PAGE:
Ah, but the search engine is the tool someone uses when they're looking for something specific. I'm thinking of those who are just 'browsing', visitors and members alike. It wouldn't be a single sentence summary.
My own journal, for instance, was going to just be about that '49 Olds but instead includes the Olds, a toolbox, cobbled-up compressor, a 4CV and a motorcycle trailer. All of that could be put on one line, certainly, and would be more useful to a browsing visitor than "grouch's journal -- yadayada entries -- yadayada views". Just listing the things included in wilys' journal might take several lines, but that's an exception that would only apply to mature journals. Would you guess, just by looking at the name, entries and views, that you can find model-making and custom intake casting in there?
I'm not down-playing the value of a search engine; I'm just pitching for a more descriptive listing of the journals on that showall page. Something closer to an overall table of contents that will cause someone to say, "hey, that looks interesting". After all, it's not the user names people are looking for, except possibly existing members checking out another member's journal.
|07-22-2005 07:12 PM|
Not wiki in the sense of auto-linking words, but yes, wiki in the sense of group-generated knowledge. We'll have a system of "editors" who normalize, categorize, and approve links.
I disagree that the journal owner would periodically update his summary. I don't see it happening on a large enough scale. I think the journals cover too much ground to be manually single-sentence indexed. I'm thinking a search engine that searches the entire journal text, with greater weight given to journal titles, is the way to go.
|07-22-2005 06:47 PM|
That links page sort of resembles a wiki. Is that how it's going to operate? People add links and descriptions to it?
A journal summary at creation would likely be wrong. Check those most popular journals. I'll bet you the owners didn't know where each would go when they created them. The index needs to be dynamic, IMO, to be most useful to people. It could appear as a special entry to the journal owner, to be updated as needed. As projects are added or dropped, the index entry could be changed. This would not interfere with the searches, but could significantly change the usefulness of the journal front page and therefore the amount of traffic.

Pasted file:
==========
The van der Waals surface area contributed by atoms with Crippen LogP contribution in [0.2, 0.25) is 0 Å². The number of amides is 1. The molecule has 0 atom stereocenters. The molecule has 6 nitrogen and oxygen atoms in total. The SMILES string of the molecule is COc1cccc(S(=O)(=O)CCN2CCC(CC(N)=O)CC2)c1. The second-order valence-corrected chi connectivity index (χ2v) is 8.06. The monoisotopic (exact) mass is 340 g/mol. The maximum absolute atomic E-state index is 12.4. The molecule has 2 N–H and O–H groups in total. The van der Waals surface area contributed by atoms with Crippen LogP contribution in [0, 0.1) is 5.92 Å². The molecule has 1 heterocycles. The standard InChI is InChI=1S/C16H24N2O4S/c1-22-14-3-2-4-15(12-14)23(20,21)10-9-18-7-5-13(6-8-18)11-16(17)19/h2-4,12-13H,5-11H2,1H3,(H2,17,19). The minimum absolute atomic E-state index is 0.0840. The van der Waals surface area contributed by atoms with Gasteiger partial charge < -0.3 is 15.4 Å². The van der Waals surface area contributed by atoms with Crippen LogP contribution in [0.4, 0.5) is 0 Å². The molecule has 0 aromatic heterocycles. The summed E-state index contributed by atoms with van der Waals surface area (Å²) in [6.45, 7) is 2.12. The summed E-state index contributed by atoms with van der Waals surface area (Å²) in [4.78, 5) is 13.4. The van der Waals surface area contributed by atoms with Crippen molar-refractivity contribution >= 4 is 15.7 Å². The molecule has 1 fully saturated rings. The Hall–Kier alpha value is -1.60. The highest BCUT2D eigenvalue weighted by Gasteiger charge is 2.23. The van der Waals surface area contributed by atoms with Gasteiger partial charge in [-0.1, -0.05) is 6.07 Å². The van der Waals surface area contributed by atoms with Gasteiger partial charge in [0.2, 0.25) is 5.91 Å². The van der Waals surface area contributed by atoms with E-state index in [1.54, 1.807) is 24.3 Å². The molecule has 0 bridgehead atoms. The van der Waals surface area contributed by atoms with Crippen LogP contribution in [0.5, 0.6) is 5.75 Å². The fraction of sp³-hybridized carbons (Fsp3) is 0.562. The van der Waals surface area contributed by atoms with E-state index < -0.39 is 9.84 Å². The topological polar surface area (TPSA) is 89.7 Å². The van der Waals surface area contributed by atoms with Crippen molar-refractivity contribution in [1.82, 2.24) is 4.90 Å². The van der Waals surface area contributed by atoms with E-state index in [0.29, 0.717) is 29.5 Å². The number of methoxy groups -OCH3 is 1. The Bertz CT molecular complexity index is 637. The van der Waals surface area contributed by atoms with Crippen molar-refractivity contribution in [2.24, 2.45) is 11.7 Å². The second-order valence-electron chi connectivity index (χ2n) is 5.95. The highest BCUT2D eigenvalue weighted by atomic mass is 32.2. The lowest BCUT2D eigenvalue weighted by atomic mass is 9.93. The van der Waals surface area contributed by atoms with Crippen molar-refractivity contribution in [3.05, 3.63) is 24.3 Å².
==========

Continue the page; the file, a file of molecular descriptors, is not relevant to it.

|07-22-2005 03:17 PM|
My thought was that we would do some sort of indexing through the new KB: https://www.hotrodders.com/links . It's up to 250+ links so far, we can probably launch it when it's around 1,000.
We could have users enter a one-line journal summary upon journal creation, and then auto-enter new journals into the KB. The KB search feature would pick up keywords in the journal summaries.
|07-22-2005 03:00 PM|
Sometime in between re-coding the journal software, chasing database bugs, doing backups, keeping track of messages, rescuing Ozzies and that mundane life stuff, how about adding an index to the journals? The current journal.php?action=showall page just gives name, number of entries and number of views. That doesn't tell what a journal is about. Take ZipZ28 as a random example. It's about a '41 Chevy. A single line in an index could show that. It would take several lines to summarize what's in [email protected]'s journal. In both cases, though, the summary would be more useful for browsing than any of the information currently displayed, such as name, views, entries, largest, most popular.
Maybe a form could be devised so that each journal owner could create their own index summary. This would maintain enough control to keep it useful and keep it from bloating the database, while at the same time lessening the burden of creating that index of summaries.